In its first year Downunder, the Food and Beverage Masters gave Hilton hopefuls from 20+ Australasian Hiltons the chance to compete and, by all accounts, New Zealand did very well.
"Two of our four winners came from our hotels in New Zealand and the ultimate winner was Hilton Queenstown," says Paul Hutton, Vice-President Operations, Australasia at Hilton Worldwide. "I think the secret to the Kiwis' success was that they didn't play it safe and they truly embraced the opportunity."
The programme was first launched in Europe in 2011 and expanded to include Southeast Asia in 2014. Its success made it possible for the first Australasian event this year. And rather than trying to create internal rivalry, Hutton says it was all about personal development.
"It gave our team members an opportunity to develop their skills and creativity in a variety of food and beverage disciplines," says Hutton, who joined Hilton in 1984 in Switzerland, before working at Hiltons in Melbourne, Bucharest, Kuwait, Kuala Lumpur, Sydney and Hong Kong.
Hilton Auckland's contestant was Jonas Vogel (29), Bellini Bar's supervisor since January 2015. Raised in a military family of German and Norwegian descent, his passion was always to travel the world. He set out 18 months ago as a backpacker, but when he got to the "very pretty country" of New Zealand, he chose to settle down and plant some roots.
"I have always been in hospitality and have a passion for people and making them happy," says Vogel, who spent four days at the final of the F&B Masters in Sydney alongside a dozen contestants from Fiji, Australia and New Zealand. "The more responsibilities I'm given, the more fun work is for me and I consider every work day a school day, because I am always keen to learn more things."
Vogel says his favourite task during the competition was the Black Box Challenge, where competitors were given ten mystery ingredients -- such as peanut butter, oyster sauce or vinegar -- and they had to choose at least three to create a cocktail within five minutes.
"I made an Apple Twirl with apple juice, ginger liquor, white run, vodka, lime juice and egg white. It was a nice silky smooth cocktail with a little froth on top," says Vogel, who admits the atmosphere was more supportive than competitive and a great chance to meet like-minded people from across the company.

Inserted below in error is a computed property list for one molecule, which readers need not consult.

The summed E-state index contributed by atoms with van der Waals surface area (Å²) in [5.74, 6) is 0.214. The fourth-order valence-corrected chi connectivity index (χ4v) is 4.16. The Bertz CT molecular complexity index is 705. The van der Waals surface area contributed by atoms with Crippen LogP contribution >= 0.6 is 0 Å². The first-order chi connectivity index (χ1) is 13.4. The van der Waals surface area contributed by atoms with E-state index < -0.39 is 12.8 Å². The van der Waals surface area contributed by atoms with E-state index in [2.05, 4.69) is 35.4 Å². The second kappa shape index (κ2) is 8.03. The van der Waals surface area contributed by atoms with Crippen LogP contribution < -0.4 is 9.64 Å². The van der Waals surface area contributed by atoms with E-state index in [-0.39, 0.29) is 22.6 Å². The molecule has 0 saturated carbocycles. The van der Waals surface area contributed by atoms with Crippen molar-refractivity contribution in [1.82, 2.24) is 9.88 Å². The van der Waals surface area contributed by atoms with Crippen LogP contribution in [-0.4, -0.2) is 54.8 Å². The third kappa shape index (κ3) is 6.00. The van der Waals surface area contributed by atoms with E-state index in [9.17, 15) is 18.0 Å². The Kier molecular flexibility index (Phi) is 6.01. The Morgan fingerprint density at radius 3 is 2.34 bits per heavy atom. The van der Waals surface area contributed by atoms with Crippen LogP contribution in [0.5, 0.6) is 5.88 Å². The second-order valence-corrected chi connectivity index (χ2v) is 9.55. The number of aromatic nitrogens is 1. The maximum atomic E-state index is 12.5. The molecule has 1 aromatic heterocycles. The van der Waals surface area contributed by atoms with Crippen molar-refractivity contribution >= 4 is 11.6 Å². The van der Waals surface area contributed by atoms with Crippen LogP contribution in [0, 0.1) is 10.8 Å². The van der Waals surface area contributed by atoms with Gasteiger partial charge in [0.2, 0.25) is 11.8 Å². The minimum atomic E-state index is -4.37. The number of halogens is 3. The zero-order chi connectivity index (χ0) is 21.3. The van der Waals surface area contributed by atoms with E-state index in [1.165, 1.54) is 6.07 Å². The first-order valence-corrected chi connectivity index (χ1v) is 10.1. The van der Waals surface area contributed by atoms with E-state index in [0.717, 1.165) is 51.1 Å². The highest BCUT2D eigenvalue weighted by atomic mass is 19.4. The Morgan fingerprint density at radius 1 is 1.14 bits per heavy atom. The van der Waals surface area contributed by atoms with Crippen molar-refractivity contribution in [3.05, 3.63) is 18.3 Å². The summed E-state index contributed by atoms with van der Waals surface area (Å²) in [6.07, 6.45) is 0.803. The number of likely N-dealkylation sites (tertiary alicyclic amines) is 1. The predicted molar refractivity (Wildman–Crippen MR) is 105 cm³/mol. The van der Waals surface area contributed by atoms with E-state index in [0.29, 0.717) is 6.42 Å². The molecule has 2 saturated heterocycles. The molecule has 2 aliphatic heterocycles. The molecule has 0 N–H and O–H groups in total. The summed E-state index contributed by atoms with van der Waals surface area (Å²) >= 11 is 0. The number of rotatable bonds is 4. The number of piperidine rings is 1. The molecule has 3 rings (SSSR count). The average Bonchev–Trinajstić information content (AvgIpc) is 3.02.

It's also a chance to see what the rest of the world are doing with their F&B. During the Middle East and Africa competition, one competitor made a cocktail out of real gold dust, which he said was "not available on happy hour!" In contrast, Vogel showcased the healthy Kiwi palate by making his signature cocktail Viva La Beet, a beetroot gin-based martini with a fruity component.
"It's refreshing and good for the metabolism," says Vogel. "Even though our customers consume alcohol, they still want it to have a healthy side."
Alongside the competitive element, there were also a range of masterclasses and training on different spirits and the theoretic aspects of the job, such as the history of spirits or cocktails.
"We spoke to inspirational ambassadors and the cocktail artists who won last year, as well as visiting spirit houses, a brewery and a bar to learn about Japanese whiskey," says Vogel.
"It was an honour and a great opportunity for me to be part of such a big event," he says. "It's good to be part of an international company keeping us up-to-date in an ever-changing world."
So, what changes are in store next for the Food and Beverage industry before next year's competition?
"My belief is that we will continue to see restaurants and bars 'think global, act local'. I think this is particularly true of our restaurants and bars in Australia and New Zealand, where we take the best of the global trends and interpret them with a local twist," says Hutton.
Hilton Worldwide's commitment to career development for team members does not end after the competition. Team members like Vogel are given access to a world of opportunities to develop personally and professionally through on-the-job training, virtual courses, management development programmes and learning seminars.
So, if you're downtown at the Bellini Bar, ask Vogel about the history behind the cocktail you've ordered. Or better still, order a Viva La Beet.